Red oak description:
Quercus rubra, commonly known as the northern red oak, is a large deciduous tree that can grow up to 80 feet tall and 50 feet wide. The trunk of the tree can have a diameter of up to 3 feet, and it typically has a straight, columnar shape. The bark is dark brown and deeply furrowed, giving the tree a rugged appearance.
The leaves of Quercus rubra are distinctive and easily recognizable. They are lobed and have a deep, rich green color in the summer, turning to shades of red and brown in the fall. The leaves can grow up to 8 inches long and 5 inches wide, and they are arranged alternately on the branches. The tree produces acorns that are about 1 inch long and have a distinctive cap covering the top.
Quercus rubra is a popular tree for landscaping and is commonly used in parks and large gardens. Its large size and attractive foliage make it an impressive specimen tree, and it is also a valuable timber tree. The wood of the northern red oak is strong, hard, and durable, and it is used for furniture, flooring, and other construction purposes. The tree is also important ecologically, providing food and habitat for a wide variety of wildlife, including birds, squirrels, and deer.
Red oak has a native range comprised mostly of the central and Eastern United States. It is found in some scattered Western states, but is certainly most common from Minnesota South to Alabama and Northeast to Maine.
Standard Plant Information:
Plant Height: 60-80'
Bloom time: May
Preferred Habitat: Does well in part shade to full sun with heavier, well drained soil.
Planting a tree seedling or small potted tree properly is important to ensure its healthy growth and development. Here are the steps you can follow to plant a tree:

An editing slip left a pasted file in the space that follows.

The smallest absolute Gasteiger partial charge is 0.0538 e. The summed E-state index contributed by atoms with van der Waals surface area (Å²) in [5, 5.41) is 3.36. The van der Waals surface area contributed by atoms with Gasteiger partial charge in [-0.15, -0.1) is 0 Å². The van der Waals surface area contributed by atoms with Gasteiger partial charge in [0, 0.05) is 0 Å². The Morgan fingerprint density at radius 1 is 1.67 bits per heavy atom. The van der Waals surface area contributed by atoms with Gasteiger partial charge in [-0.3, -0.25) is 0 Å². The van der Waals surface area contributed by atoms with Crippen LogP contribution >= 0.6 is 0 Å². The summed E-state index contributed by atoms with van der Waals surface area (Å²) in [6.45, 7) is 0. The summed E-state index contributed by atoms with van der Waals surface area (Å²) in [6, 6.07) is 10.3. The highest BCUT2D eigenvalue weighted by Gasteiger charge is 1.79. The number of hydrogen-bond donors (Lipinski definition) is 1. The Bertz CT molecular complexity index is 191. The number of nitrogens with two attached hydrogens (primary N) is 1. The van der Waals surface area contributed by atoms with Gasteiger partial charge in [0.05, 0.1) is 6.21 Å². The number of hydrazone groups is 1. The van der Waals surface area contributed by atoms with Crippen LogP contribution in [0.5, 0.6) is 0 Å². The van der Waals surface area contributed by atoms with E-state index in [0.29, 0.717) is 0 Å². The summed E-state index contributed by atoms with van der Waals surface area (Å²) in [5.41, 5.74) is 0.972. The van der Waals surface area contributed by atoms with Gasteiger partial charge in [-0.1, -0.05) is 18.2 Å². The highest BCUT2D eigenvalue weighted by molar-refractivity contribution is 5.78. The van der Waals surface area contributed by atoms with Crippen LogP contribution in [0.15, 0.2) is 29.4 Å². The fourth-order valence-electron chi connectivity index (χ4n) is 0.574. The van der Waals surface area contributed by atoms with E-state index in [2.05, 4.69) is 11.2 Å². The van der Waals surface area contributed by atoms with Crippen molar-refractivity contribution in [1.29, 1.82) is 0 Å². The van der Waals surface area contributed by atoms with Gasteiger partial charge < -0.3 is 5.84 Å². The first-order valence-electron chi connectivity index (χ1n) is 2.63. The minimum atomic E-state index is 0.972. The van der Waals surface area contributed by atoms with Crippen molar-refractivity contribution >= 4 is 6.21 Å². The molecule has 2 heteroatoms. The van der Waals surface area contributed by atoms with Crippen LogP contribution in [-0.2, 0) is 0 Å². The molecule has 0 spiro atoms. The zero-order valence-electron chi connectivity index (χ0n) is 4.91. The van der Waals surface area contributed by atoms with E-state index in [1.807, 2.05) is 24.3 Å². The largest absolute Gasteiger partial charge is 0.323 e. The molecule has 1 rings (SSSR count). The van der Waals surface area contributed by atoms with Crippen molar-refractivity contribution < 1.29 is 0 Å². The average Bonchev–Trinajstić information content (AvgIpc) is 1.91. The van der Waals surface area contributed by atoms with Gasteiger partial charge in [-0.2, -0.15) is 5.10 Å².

Choose the right spot: Select a spot with adequate sunlight, water, and soil drainage. Make sure the tree has enough space to grow to its full size without interfering with other plants, structures, or utility lines.
Prepare the soil: Dig a hole that is twice as wide and slightly shallower than the root ball of the seedling. Remove weeds or debris from the area. Loosen the soil around the edges of the hole to help the roots grow more easily.
Plant the seedling: Place the seedling in the hole, making sure the top of the root ball is level with the ground surface. Gently spread out the roots and fill in the hole with soil, tamping it down lightly as you go.
Water the seedling: Water the tree deeply and thoroughly after planting, making sure the soil is evenly moist. This will help settle the soil around the roots and eliminate any air pockets.
Monitor the growth: Keep an eye on the seedling to make sure it is getting enough water and sunlight, and that it is not being attacked by pests or diseases. Prune any damaged or dead branches as necessary, and provide support if needed.
By following these steps, you can help ensure the healthy growth and development of your newly planted tree seedling.
maps used with permission from MN Wildflowers